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Information on the latest vitamin D news and research.

Find out more information on deficiency, supplementation, sun exposure, and how vitamin D relates to your health.

Research continues to show beneficial role of vitamin D in reducing MS attacks

Multiple Sclerosis (MS) is a terrifying disease It is a disorder in which antibodies attack the insulation of the nerves (myelin) leaving plaques that short out the nerves. Imagine, a healthy young woman in her 30s wakes up one morning with double vision and difficulty walking. By the end of that day, she tries to go to sleep after listening to her doctor tell her that her MRIs shows multiple neurological lesions, suggestive of multiple sclerosis.

If MS progresses, and it does not always do so, it is either via discrete attacks or by slow advancement. If it advances, permanent neurological problems often occur. Medications often have severe side effects that drive people to use many different kinds of alternative treatments. People live a relatively long life with MS — life expectancy is only shortened by about 5-10 years — but the quality of that life can be markedly decreased.

Readers know my recommendations, as it is the same for everyone with or without an illness. If you are well, take enough vitamin D and UVB light to maintain a 25(OH)D of about 50 ng/ml. If you are ill, take enough vitamin D and UVB light to maintain high normal levels of about 80 ng/ml. However, such recommendations are conservative, at least to many scientists researching vitamin D and MS.

My conservative views were recently seconded by Dr. Kassandra Munger and Alberto Ascherio, of the Harvard School of Public Health, who recently reviewed the effects of vitamin D in MS:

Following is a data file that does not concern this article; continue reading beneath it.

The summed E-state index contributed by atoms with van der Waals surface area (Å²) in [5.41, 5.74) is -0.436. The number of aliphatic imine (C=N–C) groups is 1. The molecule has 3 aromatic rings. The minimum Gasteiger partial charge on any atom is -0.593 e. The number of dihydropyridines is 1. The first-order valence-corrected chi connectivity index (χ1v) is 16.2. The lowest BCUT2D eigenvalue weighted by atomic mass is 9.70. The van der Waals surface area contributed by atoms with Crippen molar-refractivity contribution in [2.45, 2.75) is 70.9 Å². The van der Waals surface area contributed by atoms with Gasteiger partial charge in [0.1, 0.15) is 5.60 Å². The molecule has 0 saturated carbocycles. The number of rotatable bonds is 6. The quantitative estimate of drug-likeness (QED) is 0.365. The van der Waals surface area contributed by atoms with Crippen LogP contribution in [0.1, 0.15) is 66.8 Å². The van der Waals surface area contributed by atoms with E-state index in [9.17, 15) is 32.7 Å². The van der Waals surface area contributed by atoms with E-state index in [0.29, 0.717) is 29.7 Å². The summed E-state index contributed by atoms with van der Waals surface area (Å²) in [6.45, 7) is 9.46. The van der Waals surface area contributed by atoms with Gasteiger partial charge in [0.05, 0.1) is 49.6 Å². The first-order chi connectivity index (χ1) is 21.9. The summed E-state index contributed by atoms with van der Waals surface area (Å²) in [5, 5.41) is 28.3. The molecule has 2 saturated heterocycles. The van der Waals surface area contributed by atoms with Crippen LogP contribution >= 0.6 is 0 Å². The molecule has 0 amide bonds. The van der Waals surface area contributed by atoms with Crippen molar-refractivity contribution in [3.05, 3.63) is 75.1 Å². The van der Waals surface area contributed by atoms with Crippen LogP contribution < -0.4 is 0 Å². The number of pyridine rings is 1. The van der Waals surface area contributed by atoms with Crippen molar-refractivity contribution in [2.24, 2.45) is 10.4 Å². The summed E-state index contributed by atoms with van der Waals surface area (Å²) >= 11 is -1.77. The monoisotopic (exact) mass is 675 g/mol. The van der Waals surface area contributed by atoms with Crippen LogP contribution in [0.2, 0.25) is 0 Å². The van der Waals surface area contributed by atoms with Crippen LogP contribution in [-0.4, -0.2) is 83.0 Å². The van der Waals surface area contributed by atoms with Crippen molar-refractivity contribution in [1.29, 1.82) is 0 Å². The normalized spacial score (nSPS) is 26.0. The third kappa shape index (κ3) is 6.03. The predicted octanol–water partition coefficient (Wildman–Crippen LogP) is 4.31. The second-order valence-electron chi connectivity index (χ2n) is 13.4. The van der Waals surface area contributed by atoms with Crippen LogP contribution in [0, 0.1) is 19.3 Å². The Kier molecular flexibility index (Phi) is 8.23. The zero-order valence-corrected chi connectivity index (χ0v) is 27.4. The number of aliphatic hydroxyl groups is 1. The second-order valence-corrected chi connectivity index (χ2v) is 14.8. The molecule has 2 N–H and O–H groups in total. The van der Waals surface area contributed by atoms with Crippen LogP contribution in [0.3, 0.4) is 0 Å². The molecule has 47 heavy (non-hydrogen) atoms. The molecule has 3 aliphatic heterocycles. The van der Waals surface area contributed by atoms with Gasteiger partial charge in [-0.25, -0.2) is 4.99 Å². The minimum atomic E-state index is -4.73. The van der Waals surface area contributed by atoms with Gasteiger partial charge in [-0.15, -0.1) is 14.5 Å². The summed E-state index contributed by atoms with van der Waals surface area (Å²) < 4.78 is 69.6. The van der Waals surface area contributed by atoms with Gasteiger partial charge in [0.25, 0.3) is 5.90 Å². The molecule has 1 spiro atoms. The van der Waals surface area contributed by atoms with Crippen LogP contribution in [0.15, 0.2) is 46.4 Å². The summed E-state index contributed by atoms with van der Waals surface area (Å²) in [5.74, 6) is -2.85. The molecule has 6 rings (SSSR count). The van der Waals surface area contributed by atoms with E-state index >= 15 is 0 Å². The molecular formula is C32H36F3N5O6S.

Munger KL, Ascherio A. Prevention and treatment of MS: studying the effects of vitamin D. Mult Scler. 2011 Dec;17(12):1405-11.

The data on sunlight, latitude, and UVB, together with two studies of vitamin D levels and the risk of developing MS, led the authors to state that while other explanations are possible, “a genuine protective effect of vitamin D itself remains the most parsimonious and plausible explanation for the results of both investigations.” If you had a relative with MS, were worried about getting it yourself, and read those words, what would you do?

The authors then shift from prevention to treatment, focusing on the three studies (out of four) that show seasonal variations in the disease and the two studies that show inverse relationships between vitamin D levels and attack rates (the higher your vitamin D levels the fewer the attacks). One Australian study even showed a greater than 80% reduction in attack rates for those whose 25(OH)D levels exceeded 40 ng/ml. All of these studies imply a treatment effect in established disease.